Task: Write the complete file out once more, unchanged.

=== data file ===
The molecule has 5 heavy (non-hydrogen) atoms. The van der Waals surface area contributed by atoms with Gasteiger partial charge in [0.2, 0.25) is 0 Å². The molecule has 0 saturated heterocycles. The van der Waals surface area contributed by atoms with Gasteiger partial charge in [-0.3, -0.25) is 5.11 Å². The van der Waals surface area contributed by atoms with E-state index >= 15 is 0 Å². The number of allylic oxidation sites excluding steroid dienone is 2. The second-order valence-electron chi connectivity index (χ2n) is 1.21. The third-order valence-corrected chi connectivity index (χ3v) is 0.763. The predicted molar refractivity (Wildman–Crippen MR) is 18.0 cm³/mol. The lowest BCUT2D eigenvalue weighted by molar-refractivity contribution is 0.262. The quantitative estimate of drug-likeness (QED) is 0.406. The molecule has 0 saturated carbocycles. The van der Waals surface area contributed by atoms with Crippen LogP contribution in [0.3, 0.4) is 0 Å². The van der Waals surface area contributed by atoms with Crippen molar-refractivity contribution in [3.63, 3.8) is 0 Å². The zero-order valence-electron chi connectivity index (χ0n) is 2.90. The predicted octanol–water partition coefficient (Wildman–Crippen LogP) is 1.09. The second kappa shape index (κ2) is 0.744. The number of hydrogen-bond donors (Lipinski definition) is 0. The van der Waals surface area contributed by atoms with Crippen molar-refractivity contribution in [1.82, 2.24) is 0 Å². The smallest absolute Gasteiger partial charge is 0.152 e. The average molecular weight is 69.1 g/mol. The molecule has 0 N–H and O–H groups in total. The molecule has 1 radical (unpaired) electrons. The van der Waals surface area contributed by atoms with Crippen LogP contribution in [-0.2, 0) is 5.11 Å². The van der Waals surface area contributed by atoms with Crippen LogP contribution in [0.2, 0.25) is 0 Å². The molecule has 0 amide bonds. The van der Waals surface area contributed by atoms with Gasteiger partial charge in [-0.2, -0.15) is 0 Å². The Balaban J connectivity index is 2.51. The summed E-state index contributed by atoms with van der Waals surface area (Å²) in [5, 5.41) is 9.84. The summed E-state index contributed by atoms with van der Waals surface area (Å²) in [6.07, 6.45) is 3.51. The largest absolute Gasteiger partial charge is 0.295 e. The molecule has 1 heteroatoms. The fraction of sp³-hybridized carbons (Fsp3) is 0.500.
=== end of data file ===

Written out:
The molecule has 5 heavy (non-hydrogen) atoms. The van der Waals surface area contributed by atoms with Gasteiger partial charge in [0.2, 0.25) is 0 Å². The molecule has 0 saturated heterocycles. The van der Waals surface area contributed by atoms with Gasteiger partial charge in [-0.3, -0.25) is 5.11 Å². The van der Waals surface area contributed by atoms with E-state index >= 15 is 0 Å². The number of allylic oxidation sites excluding steroid dienone is 2. The second-order valence-electron chi connectivity index (χ2n) is 1.21. The third-order valence-corrected chi connectivity index (χ3v) is 0.763. The predicted molar refractivity (Wildman–Crippen MR) is 18.0 cm³/mol. The lowest BCUT2D eigenvalue weighted by molar-refractivity contribution is 0.262. The quantitative estimate of drug-likeness (QED) is 0.406. The molecule has 0 saturated carbocycles. The van der Waals surface area contributed by atoms with Crippen LogP contribution in [0.3, 0.4) is 0 Å². The van der Waals surface area contributed by atoms with Crippen molar-refractivity contribution in [3.63, 3.8) is 0 Å². The zero-order valence-electron chi connectivity index (χ0n) is 2.90. The predicted octanol–water partition coefficient (Wildman–Crippen LogP) is 1.09. The second kappa shape index (κ2) is 0.744. The number of hydrogen-bond donors (Lipinski definition) is 0. The van der Waals surface area contributed by atoms with Crippen molar-refractivity contribution in [1.82, 2.24) is 0 Å². The smallest absolute Gasteiger partial charge is 0.152 e. The average molecular weight is 69.1 g/mol. The molecule has 0 N–H and O–H groups in total. The molecule has 1 radical (unpaired) electrons. The van der Waals surface area contributed by atoms with Crippen LogP contribution in [-0.2, 0) is 5.11 Å². The van der Waals surface area contributed by atoms with Crippen LogP contribution in [0.2, 0.25) is 0 Å². The molecule has 0 amide bonds. The van der Waals surface area contributed by atoms with Gasteiger partial charge in [-0.2, -0.15) is 0 Å². The Balaban J connectivity index is 2.51. The summed E-state index contributed by atoms with van der Waals surface area (Å²) in [5, 5.41) is 9.84. The summed E-state index contributed by atoms with van der Waals surface area (Å²) in [6.07, 6.45) is 3.51. The largest absolute Gasteiger partial charge is 0.295 e. The molecule has 1 heteroatoms. The fraction of sp³-hybridized carbons (Fsp3) is 0.500.